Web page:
2. The construction of transnational communities. Catalyst of integration, the migratory phenomenon remains one of the consequences of the globalization of economic exchanges. The work of Alain Tarrius and Michel Péraldi has explained the construction of the figure of the migrant entrepreneur in the post-Fordist context related to the industrial crisis with rising unemployment and immigration control. In Algeria, this development resulted in a redeployment of merchant channels. From that time, migrant workers were organized into transnational networks.
Chinese companies are particularly invested in the Algerian construction sector. Since the beginning of the 2000s, the country has initiated a series of large projects funded by the rise in oil revenues. It has therefore become one of the most attractive markets of the sector for these groups, which have earned the contracts for 60 to 80% of public and private projects.
In the autumn of 2005, the head of government, Ahmed Ouyahia, said that henceforth, his country would no longer “appeal to Chinese companies in construction”. However, directing massive projects such as the East-West highway, the Great Mosque of Algiers, the Algiers opera and thousands of public housing buildings, has led to the arrival of a massive wave of Chinese labor liable to meet the requirements of cost as well as time constraints . Many worker camps have been created since the beginning of the project. Chinese boutiques have flourished in business quarters of Algiers and in other cities where Chinese companies – primarily construction – have been set up. This phenomenon is reminiscent of events in the United States in the mid-19th century following the Burlingame Treaty in 1868. Today, Chinese traders are set up in the center of Algiers, but also in other large metropolitan areas such as Constantine and Annaba. They often sell the same type of products at prices so low the reputation that Made in China connotes is forgotten. Still, this sales strategy draws as many clients as it revives the socio-economic dispute. The high unemployment rate and the competition that Algerians have undergone are at the source of numerous incidents. Last year on August 3, violent clashes between Algiers residents and Chinese immigrants erupted in the suburbs of Algiers. Actually, these endemic collisions testify to the high tensions existing between the two communities.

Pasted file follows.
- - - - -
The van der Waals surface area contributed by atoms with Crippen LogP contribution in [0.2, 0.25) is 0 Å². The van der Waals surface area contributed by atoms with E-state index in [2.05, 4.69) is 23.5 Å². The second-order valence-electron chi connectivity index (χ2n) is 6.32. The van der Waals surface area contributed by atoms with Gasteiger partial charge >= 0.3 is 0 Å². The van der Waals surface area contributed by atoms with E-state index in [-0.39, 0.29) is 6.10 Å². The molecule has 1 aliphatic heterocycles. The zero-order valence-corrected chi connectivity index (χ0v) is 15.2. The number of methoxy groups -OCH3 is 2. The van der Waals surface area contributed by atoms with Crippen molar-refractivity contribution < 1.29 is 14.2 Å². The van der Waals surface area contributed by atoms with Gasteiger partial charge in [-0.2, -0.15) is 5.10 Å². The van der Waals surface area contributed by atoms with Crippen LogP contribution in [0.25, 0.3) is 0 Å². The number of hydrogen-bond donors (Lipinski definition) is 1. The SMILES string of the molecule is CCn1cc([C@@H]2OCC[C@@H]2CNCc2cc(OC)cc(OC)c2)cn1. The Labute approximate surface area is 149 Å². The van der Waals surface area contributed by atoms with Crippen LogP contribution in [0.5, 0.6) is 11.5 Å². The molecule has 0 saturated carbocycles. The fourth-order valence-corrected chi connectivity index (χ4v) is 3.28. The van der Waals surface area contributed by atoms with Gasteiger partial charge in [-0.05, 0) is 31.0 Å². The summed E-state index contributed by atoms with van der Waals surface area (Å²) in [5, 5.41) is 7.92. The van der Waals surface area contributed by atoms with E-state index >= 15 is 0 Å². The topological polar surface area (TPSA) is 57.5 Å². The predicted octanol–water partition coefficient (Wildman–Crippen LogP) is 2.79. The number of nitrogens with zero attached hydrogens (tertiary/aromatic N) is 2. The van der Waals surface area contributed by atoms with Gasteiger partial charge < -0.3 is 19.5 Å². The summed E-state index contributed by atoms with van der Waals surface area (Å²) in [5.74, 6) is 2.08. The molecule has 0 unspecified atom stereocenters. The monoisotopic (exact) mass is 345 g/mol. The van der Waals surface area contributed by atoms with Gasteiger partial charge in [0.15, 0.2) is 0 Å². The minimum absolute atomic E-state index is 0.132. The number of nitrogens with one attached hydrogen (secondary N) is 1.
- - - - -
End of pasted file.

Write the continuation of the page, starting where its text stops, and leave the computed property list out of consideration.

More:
Several legal and cultural arrangements have been put into place to channel these troubles, to facilitate dialogue between the two societies and to help them overcome the ethnocultural divide that separates them. First and foremost, the Chinese groups are legally obliged to hire Algerians. Besides that, several programs geared towards learning Mandarin have been implemented. Consequently, Chinese is taught at the University of Algiers as well as in private schools opening their doors at increasingly fast rates. Otherwise, the Embassy of China in Algiers organizes cultural activities, like the writing contest opened to the public in 2010. Finally, an Algerian-Sino Friendship Association was created and mixed marriages are becoming more common. In other words, these sovereignty free actors compete with state authority and manage to guide Algeria’s public policies, becoming unavoidable interlocutors whose presence must be taken into account.
Hammou Samia, « L’immigration Chinoise en Algérie : Le cas des commerçants Chinois à Alger » consulted on 15/05/2015 and available at :
Rosenau James N., Turbulence in World Politics: A Theory of Change and Continuity, Princeton, Princeton University Press, 1990.
Selmane Arslan, « Constantine capitale de la culture arabe 2015 : Les bobards d’une manifestation de A à Z », available at : www.elwatan.com, 26/02/15.
Strange Susan, Le Retrait de l’État. La dispersion du pouvoir dans l’économie mondiale, , trad., Paris, Temps Présent, 2011.